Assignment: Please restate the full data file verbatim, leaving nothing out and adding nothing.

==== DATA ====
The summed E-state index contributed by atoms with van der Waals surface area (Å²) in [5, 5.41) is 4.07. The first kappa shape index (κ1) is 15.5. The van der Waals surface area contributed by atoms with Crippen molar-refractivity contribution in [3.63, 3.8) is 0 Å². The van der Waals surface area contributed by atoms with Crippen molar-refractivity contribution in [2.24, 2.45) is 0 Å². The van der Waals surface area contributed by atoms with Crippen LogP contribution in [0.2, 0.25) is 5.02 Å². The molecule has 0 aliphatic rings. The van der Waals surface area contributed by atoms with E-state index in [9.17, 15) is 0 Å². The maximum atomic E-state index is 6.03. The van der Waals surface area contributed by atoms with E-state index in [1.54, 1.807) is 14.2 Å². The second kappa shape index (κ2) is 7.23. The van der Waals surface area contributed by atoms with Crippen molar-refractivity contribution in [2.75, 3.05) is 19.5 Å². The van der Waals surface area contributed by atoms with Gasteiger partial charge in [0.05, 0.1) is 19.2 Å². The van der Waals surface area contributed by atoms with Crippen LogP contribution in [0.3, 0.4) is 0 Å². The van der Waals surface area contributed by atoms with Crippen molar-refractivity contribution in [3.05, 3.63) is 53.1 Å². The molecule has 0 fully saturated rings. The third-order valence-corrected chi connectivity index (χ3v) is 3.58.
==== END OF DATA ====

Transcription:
The summed E-state index contributed by atoms with van der Waals surface area (Å²) in [5, 5.41) is 4.07. The first kappa shape index (κ1) is 15.5. The van der Waals surface area contributed by atoms with Crippen molar-refractivity contribution in [3.63, 3.8) is 0 Å². The van der Waals surface area contributed by atoms with Crippen molar-refractivity contribution in [2.24, 2.45) is 0 Å². The van der Waals surface area contributed by atoms with Crippen LogP contribution in [0.2, 0.25) is 5.02 Å². The molecule has 0 aliphatic rings. The van der Waals surface area contributed by atoms with E-state index in [9.17, 15) is 0 Å². The maximum atomic E-state index is 6.03. The van der Waals surface area contributed by atoms with E-state index in [1.54, 1.807) is 14.2 Å². The second kappa shape index (κ2) is 7.23. The van der Waals surface area contributed by atoms with Crippen molar-refractivity contribution in [2.75, 3.05) is 19.5 Å². The van der Waals surface area contributed by atoms with Gasteiger partial charge in [0.05, 0.1) is 19.2 Å². The van der Waals surface area contributed by atoms with Crippen LogP contribution in [0.3, 0.4) is 0 Å². The van der Waals surface area contributed by atoms with Crippen molar-refractivity contribution in [3.05, 3.63) is 53.1 Å². The molecule has 0 fully saturated rings. The third-order valence-corrected chi connectivity index (χ3v) is 3.58.